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Clean Cars, Dirty Energy: Canada's Electric Car Dilemma

Jan Lee headshotWords by Jan Lee
Leadership & Transparency
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Electric car sales have been doing great in Canada. Considering the fact that public electric vehicle (EV) chargers were a relatively new and untried concept in many Canadian until just recently, the spike in sales is a powerful statement about Canada's growing green economy.

So is the increasing number of provincial incentives popping up to encourage consumers to go electric. To date, at least six of Canada's 13 provinces and territories offer incentives to drivers who will turn in their conventional cars for electric ones.

One of the more interesting is British Columbia's "Scrap It" program, which recently upped the ante for car owners who turn in their gas-guzzlers. Consumers with cars manufactured in 2000 or later can claim an incentive of $3,000 toward an electric car. For those who want to throw away the keys altogether -- and BC's significantly pricey car insurance along with them -- the province offers a plethora of other incentives drivers can claim in return for scrapping their carbon-churners (mind you, none that would cover the cost of a, say, 2010 vehicle at current sales prices in BC).

Still, electric propulsion is becoming a popular idea in provinces like Quebec, which boasts more than 2,500 plug-in registrations to date. With Canada's increasing focus on climate change mitigation, it's to be expected.

A new report, however, debunks the idea that switching over to electric vehicles will, in all cases, reduce carbon emissions. In fact, says Chris Kennedy, a professor in civil engineering at the University of Toronto, the answer to the world's carbon production problems isn't in what kind of propulsion your car relies on, but rather on what produces that power.

Regions -- in this case, provinces of Canada -- that generate their electricity from carbon-rich sources don't really benefit from the use of electric vehicles. That's particularly true in provinces like Alberta, its neighbor Saskatchewan and Nova Scotia on the eastern seaboard, which get the majority of their power from coal-generated plants. In other words, the demand at the EV charger helps to keep those provinces' carbon production high by creating a supply-and-demand for the coal-based power.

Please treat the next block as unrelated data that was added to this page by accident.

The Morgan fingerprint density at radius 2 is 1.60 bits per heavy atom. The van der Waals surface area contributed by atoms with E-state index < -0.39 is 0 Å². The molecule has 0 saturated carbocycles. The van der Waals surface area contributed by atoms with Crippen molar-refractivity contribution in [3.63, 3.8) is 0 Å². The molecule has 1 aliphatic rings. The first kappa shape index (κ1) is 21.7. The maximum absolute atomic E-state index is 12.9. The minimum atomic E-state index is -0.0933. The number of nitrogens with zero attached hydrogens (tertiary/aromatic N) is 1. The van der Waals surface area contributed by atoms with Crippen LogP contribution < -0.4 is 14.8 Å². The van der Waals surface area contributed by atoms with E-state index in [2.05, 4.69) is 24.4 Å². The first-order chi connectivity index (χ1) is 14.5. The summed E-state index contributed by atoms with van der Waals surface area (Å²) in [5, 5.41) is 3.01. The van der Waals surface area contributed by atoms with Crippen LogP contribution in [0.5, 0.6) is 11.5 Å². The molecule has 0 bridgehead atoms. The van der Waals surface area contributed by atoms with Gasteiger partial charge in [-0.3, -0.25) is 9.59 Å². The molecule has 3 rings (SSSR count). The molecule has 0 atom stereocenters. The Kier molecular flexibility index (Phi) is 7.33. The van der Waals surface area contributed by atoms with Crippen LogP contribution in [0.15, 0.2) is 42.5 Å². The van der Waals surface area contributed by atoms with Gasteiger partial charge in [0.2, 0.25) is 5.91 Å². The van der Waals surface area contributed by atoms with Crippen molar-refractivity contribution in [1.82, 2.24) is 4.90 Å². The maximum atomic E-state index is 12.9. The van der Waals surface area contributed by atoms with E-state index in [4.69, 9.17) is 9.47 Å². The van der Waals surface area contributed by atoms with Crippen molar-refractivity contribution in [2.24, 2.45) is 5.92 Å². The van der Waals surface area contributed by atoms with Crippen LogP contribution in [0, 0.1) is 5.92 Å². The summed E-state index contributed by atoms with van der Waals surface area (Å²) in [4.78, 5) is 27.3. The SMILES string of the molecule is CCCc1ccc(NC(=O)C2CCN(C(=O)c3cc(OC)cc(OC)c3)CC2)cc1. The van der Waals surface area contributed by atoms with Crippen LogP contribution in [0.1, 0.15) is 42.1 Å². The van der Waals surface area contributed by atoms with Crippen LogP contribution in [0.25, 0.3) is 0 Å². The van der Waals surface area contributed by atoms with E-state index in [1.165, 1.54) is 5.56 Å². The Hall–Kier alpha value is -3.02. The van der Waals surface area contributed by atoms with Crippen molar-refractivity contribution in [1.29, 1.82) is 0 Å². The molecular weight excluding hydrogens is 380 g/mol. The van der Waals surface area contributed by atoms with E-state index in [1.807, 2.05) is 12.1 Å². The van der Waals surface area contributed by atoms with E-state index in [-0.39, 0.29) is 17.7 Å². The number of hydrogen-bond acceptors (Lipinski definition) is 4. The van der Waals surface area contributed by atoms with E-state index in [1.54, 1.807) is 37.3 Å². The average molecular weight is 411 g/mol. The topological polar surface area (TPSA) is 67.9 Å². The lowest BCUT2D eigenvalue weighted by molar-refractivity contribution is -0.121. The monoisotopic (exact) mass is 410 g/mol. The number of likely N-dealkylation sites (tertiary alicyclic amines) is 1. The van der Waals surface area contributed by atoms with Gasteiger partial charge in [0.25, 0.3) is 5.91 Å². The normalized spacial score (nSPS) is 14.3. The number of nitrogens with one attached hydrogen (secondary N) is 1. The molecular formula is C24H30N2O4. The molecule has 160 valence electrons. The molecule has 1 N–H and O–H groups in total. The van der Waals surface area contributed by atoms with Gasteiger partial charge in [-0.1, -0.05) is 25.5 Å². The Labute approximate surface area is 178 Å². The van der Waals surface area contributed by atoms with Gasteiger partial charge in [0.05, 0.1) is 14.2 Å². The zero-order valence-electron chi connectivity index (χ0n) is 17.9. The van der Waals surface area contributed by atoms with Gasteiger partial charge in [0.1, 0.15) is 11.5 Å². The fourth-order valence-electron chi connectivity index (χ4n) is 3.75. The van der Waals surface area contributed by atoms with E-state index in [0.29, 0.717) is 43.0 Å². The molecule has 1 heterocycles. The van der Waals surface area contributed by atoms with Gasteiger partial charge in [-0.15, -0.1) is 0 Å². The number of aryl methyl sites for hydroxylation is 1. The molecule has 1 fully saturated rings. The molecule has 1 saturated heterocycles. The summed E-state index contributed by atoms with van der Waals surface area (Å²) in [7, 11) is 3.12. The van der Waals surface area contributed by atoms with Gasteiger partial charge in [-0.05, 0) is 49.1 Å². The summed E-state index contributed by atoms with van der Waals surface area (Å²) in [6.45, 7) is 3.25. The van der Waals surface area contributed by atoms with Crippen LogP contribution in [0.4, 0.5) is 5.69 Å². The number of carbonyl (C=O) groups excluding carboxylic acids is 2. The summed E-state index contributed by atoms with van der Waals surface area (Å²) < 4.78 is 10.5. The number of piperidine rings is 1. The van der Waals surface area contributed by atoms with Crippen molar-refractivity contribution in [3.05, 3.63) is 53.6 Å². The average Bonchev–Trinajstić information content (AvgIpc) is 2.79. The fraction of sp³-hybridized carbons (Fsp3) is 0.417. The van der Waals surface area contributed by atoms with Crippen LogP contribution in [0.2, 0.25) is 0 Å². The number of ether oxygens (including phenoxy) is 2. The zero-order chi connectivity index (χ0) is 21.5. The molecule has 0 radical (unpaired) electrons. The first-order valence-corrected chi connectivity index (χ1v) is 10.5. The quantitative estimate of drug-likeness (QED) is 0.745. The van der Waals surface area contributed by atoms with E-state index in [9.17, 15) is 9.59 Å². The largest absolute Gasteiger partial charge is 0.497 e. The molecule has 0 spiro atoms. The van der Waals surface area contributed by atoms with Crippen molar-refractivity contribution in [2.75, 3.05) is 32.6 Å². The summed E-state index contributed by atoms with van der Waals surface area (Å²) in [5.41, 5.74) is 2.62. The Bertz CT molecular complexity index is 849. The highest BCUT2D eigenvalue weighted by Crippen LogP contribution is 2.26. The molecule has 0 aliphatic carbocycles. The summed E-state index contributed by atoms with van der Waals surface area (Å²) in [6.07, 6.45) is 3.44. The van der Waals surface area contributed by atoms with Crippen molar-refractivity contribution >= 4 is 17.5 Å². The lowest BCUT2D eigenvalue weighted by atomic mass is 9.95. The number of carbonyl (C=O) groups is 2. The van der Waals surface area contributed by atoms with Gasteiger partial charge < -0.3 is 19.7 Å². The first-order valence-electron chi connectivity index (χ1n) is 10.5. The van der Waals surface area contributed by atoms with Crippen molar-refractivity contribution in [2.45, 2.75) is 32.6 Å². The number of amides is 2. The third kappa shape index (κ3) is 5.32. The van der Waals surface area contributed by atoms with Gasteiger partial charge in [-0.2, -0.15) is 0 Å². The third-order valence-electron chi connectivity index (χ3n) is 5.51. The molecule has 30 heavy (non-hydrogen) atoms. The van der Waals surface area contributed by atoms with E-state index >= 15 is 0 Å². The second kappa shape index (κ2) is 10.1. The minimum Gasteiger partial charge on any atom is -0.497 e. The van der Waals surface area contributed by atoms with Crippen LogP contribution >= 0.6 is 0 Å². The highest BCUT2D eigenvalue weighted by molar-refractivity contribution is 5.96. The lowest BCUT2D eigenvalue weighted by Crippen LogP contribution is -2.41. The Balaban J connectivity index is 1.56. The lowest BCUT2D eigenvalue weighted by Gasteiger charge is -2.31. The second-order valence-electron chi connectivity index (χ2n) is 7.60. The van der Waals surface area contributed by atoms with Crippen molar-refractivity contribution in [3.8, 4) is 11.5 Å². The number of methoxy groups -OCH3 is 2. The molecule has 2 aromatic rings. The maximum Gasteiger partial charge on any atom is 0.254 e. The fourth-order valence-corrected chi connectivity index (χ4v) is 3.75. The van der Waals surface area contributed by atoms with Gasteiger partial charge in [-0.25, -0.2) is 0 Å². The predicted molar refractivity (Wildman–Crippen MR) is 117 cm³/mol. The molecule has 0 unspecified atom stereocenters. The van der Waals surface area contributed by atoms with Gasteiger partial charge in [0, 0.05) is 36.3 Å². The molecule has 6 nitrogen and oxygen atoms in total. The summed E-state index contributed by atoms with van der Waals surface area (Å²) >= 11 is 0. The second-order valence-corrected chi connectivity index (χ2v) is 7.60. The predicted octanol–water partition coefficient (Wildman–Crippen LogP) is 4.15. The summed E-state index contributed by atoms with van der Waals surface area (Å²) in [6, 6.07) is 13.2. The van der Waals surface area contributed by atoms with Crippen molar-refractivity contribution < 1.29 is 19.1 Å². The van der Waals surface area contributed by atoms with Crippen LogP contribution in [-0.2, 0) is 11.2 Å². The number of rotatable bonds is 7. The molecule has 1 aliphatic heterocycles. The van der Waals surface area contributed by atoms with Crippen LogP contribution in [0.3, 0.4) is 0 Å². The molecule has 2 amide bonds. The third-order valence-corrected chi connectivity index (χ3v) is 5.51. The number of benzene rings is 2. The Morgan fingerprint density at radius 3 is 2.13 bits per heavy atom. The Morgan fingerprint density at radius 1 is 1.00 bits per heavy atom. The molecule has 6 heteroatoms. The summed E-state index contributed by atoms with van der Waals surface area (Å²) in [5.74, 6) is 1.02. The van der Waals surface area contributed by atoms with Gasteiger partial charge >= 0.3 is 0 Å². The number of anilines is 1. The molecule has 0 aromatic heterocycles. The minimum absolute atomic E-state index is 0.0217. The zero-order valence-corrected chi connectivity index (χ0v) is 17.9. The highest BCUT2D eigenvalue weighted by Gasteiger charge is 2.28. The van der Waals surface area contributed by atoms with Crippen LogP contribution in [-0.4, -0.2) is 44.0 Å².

"You're better off filling up at the pump," Kennedy said in a recent interview with the Canadian Broadcasting Corp.  "Or if you really want to go for something greener, you should be buying a conventional hybrid car."

Those provinces that rely on green sources for their electricity generation can benefit from residents switching to EVs. And yes, British Columbia, with its ample supply of hydro power, is one of them.

Kennedy's findings aren't a total surprise. The question of how to reduce carbon emissions in transportation and power generation has been at the heart of climate change research for years. For Canadian provinces, however, it reinforces the message that the energy sources they support, invest in and develop within their borders may have a broader impact on their futures than previously realized. And while this research isn't likely to stop the oil sands development or hydraulic fracturing investments in Canada, it is one more source of data that suggests that what we develop and how we use it count when it comes to our impact on climate change and the environment.

Image credit: Plug'n Drive Ontario

Jan Lee headshotJan Lee

Jan Lee is a former news editor and award-winning editorial writer whose non-fiction and fiction have been published in the U.S., Canada, Mexico, the U.K. and Australia. Her articles and posts can be found on TriplePundit, JustMeans, and her blog, The Multicultural Jew, as well as other publications. She currently splits her residence between the city of Vancouver, British Columbia and the rural farmlands of Idaho.

Read more stories by Jan Lee